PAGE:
Communicate with patients. Have a system in place to fully explain to patients that they will meet a new employee today. Try to have all their questions answered before their treatment time. It is disruptive to the schedule and creates stress for a freelance RDH to explain all day why the patient’s regular hygienist is not providing treatment this time. Make sure to keep your freelancer from the awkward position of explaining why you fired an employee or why they quit working in the office.
Allow time for computer proficiency. Every dental practice uses computers differently. Some might use them minimally, while others are entirely digital. Temporary RDHs and dental assistants won’t know your system when they begin, and some take longer to learn than others. Digital radiography and scheduling can make life simpler for permanent staff but miserable for a freelancer wanting to contribute significantly and quickly to office productivity.
Make sure someone in the office can help temps with computer technology until they learn it well. You do not want to lose a highly competent dental hygienist because of a complicated computer system.
Review the schedule. Make sure everyone knows the patient schedule and what procedures each patient needs. Let the temporary staff know of any particular medical or special needs of patients. Ensure that your freelance RDH is comfortable with the amount of time allotted for each patient's cleaning and exams. Dental hygienists need to know if certain patients need local anesthetic or other care before a cleaning procedure.
Supply proper instruments. Make sure your freelance RDH has a working ultrasonic scaler and sharp, well-maintained instruments.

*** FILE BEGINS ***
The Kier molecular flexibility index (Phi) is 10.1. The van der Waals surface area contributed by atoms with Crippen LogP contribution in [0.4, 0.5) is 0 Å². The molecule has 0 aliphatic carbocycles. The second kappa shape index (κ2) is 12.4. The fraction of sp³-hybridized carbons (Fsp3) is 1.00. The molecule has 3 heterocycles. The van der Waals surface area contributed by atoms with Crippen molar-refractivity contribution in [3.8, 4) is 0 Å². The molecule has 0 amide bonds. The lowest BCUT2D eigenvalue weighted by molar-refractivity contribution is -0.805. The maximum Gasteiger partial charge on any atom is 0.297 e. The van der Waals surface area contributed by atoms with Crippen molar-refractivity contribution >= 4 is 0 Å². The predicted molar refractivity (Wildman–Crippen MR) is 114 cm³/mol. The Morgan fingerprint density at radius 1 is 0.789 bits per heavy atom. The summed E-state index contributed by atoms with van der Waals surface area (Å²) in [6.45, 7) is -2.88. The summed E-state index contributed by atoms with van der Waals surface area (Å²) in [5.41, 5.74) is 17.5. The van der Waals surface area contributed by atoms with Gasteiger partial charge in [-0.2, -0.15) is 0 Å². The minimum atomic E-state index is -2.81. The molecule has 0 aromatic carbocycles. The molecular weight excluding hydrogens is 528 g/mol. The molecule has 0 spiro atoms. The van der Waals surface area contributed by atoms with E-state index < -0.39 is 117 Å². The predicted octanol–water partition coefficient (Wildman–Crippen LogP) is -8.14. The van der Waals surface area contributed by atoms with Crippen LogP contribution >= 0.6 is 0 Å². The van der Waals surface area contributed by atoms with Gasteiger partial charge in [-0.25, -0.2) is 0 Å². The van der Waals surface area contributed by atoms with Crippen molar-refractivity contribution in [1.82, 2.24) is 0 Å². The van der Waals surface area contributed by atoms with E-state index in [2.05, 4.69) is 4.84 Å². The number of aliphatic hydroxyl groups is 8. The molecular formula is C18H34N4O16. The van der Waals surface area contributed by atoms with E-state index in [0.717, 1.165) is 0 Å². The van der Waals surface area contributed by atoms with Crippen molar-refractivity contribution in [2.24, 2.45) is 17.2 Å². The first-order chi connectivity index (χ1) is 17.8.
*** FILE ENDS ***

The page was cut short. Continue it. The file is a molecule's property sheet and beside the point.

Schedule patients appropriately. Onboarding takes time, and overbooking patients creates stress for freelancers and the dentist. A flexible schedule sets everyone up for a successful start to the new relationship between permanent and temporary staff.
Integrate temps into office activities. Including freelancers is a key factor in successfully working with flexible and temporary staff members. Nobody likes feeling left out, and it is a sure way to shorten your relationship with a talented freelancer. Whether it is going out to lunch or an office party, be sure to include your temporary staff. Making them feel like part of the permanent staff creates an atmosphere that leads to a productive workday for everyone.
End the day well. Make sure you talk with the temporary staff at the end of the day. Get their input on what went well, what didn’t, and suggestions for improvement. Listen to their comments and suggestions to learn how to make your practice better and more appealing to freelancers in the future.
Bring excellent freelancers back. Using the same temporary staff improves the experience for them and your practice. Bringing them back creates continuance and bonding with permanent staff and patients.
The practice of dentistry continues to change and evolve. With rapid changes constantly taking place, dental practices must adapt to maintain excellence in delivering high-quality dental care. A big part of this adaptation is flexibility which includes utilizing temporary staff.